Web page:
By day, Santiago Olay works as a deck officer on a large cargo ship. But by night, he explores his passion for photography by taking incredible images of the sky. Combatting vibrations and movement, Olay has perfected a setup that allows him to come away with beautiful photos of the Milky Way.
The Spaniard cultivated an interest in photography from a young age thanks to his father, a true Renaissance man who was an engineer by trade but dabbled in many fields. After switching to digital photography several years ago, Olay purchased a Nikon D750, which now accompanies him as he voyages through the sea. Out in the open water, he often points his lens toward the night sky and the stars.
Though Olay's images are truly spectacular, capturing this type of long-exposure astrophotography on the water is no simple task. “The hardest part of shooting this kind of long exposures is that you have to deal with the movements inherent to the ship and the vibrations produced by the propulsion system,” the skilled photographer shares with My Modern Met. “To deal with this there are only a few things that you can do. You have to wait for
the appropriate weather conditions, adjust the shutter speed depending on the residual movements of the ship and sky conditions, and shoot as many pictures as possible.”
To help minimize movements, Olay holds the camera with one hand while it's mounted on a tripod. This allows him to dampen the vibrations while still giving flexibility in the composition of the photographs. Though he could also accomplish this by forgoing the tripod and pressing the camera against a solid surface, he notes that the ship's design limits the positions of these surfaces and so his composition choices would be quite limited.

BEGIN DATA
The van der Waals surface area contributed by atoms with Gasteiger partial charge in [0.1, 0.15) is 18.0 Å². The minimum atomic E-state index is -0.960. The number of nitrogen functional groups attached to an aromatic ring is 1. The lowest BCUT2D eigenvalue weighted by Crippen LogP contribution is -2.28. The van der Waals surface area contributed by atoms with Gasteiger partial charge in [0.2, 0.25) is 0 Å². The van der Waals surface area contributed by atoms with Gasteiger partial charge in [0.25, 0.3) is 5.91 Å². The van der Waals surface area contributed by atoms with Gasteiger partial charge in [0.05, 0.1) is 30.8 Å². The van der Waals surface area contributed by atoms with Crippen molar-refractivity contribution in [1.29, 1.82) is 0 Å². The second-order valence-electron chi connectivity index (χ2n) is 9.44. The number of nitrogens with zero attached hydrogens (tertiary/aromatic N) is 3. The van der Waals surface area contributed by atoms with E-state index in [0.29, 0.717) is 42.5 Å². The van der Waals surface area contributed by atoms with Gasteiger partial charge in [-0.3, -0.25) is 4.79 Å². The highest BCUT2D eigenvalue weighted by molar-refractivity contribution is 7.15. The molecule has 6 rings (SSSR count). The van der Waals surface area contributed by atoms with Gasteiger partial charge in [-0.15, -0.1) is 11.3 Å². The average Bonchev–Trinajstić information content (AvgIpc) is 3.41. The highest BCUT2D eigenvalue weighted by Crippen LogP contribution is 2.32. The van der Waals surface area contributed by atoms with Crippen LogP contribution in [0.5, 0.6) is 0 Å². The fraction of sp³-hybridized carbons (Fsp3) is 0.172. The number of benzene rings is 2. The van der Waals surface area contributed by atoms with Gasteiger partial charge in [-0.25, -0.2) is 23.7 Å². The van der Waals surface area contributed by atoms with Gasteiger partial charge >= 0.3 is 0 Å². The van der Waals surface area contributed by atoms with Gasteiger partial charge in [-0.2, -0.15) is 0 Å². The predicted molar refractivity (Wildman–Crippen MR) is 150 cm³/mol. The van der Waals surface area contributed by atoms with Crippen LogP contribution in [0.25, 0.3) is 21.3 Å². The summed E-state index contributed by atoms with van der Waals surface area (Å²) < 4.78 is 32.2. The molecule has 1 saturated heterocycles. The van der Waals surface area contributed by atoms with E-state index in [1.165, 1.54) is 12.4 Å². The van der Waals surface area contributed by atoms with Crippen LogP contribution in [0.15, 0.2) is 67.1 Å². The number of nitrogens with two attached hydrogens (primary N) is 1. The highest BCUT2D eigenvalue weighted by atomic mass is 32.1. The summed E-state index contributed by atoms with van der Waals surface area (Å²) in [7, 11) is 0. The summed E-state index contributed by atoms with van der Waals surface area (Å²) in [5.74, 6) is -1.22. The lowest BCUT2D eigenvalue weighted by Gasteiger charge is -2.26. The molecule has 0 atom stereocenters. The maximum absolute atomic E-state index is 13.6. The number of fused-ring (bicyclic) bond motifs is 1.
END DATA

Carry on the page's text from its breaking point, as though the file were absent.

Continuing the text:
Olay is also restricted to certain areas of the boat on night shoots, for safety reasons. “We are on a dangerous cargo ship so I can only use the camera from a non-hazardous area,” he explains, “which is designated by means of a specific Hazardous Area Plan, and even then I use a portable gas detector just to stay on the safe side.”
What Olay is able to come away with, given his limitations, is incredible. And while he began taking these photographs to send to friends and family, he's seen the positive reaction they've gained and this has caused him to show more to the public. Now that he's begun posting regularly to Instagram, he's also seen a beautiful connection between his work and his hobby.
“I like the idea of people knowing a little bit more about us seafarers and our life on board, as we are also an important link on the supply chain,” Olay shares. “Our profession is often less known and always subject to old myths, legends, and stereotypes, which are very far from life on board nowadays. Once they see the pictures, many people are curious and will ask questions about our life on board and things of that sort, and I try to answer and explain them as nicely as possible. Their response is always very nice and kind, so my satisfaction is twofold, as they will enjoy my pictures but I also like the interaction.”
The positive feedback has also driven Olay to continue his on-board photography and push his skills, so we're sure to continue to see dazzling photos in his Instagram feed.